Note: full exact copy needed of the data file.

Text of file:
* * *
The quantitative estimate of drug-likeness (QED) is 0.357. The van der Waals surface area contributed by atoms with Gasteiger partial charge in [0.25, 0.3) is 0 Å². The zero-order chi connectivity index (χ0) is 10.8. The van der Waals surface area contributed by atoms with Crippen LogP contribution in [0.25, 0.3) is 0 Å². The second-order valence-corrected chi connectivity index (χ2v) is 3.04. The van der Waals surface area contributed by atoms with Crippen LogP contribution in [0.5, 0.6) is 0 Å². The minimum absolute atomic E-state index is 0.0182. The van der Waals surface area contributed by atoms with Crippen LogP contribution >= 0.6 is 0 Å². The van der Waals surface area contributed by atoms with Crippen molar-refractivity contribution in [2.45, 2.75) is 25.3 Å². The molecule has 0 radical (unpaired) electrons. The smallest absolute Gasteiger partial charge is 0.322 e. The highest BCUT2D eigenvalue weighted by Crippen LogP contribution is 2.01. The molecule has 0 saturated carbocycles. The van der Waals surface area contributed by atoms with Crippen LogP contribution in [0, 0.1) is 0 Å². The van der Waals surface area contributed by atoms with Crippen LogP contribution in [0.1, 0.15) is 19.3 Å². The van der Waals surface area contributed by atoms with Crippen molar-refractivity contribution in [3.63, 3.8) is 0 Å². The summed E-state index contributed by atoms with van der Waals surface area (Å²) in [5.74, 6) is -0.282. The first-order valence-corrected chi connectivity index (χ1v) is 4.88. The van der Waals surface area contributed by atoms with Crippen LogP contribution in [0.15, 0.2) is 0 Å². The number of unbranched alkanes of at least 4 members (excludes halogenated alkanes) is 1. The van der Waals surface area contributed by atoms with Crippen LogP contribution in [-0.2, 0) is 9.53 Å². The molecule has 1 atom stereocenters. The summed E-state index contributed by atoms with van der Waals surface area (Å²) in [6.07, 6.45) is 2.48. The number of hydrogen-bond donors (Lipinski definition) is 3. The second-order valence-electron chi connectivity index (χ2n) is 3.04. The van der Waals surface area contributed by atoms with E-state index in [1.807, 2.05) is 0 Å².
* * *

The quantitative estimate of drug-likeness (QED) is 0.357. The van der Waals surface area contributed by atoms with Gasteiger partial charge in [0.25, 0.3) is 0 Å². The zero-order chi connectivity index (χ0) is 10.8. The van der Waals surface area contributed by atoms with Crippen LogP contribution in [0.25, 0.3) is 0 Å². The second-order valence-corrected chi connectivity index (χ2v) is 3.04. The van der Waals surface area contributed by atoms with Crippen LogP contribution in [0.5, 0.6) is 0 Å². The minimum absolute atomic E-state index is 0.0182. The van der Waals surface area contributed by atoms with Crippen LogP contribution >= 0.6 is 0 Å². The van der Waals surface area contributed by atoms with Crippen molar-refractivity contribution in [2.45, 2.75) is 25.3 Å². The molecule has 0 radical (unpaired) electrons. The smallest absolute Gasteiger partial charge is 0.322 e. The highest BCUT2D eigenvalue weighted by Crippen LogP contribution is 2.01. The molecule has 0 saturated carbocycles. The van der Waals surface area contributed by atoms with Crippen LogP contribution in [0, 0.1) is 0 Å². The van der Waals surface area contributed by atoms with Crippen LogP contribution in [0.1, 0.15) is 19.3 Å². The van der Waals surface area contributed by atoms with Crippen molar-refractivity contribution in [3.63, 3.8) is 0 Å². The summed E-state index contributed by atoms with van der Waals surface area (Å²) in [5.74, 6) is -0.282. The first-order valence-corrected chi connectivity index (χ1v) is 4.88. The van der Waals surface area contributed by atoms with Crippen LogP contribution in [0.15, 0.2) is 0 Å². The number of unbranched alkanes of at least 4 members (excludes halogenated alkanes) is 1. The van der Waals surface area contributed by atoms with Crippen LogP contribution in [-0.2, 0) is 9.53 Å². The molecule has 1 atom stereocenters. The summed E-state index contributed by atoms with van der Waals surface area (Å²) in [6.07, 6.45) is 2.48. The number of hydrogen-bond donors (Lipinski definition) is 3. The second-order valence-electron chi connectivity index (χ2n) is 3.04. The van der Waals surface area contributed by atoms with E-state index in [1.807, 2.05) is 0 Å².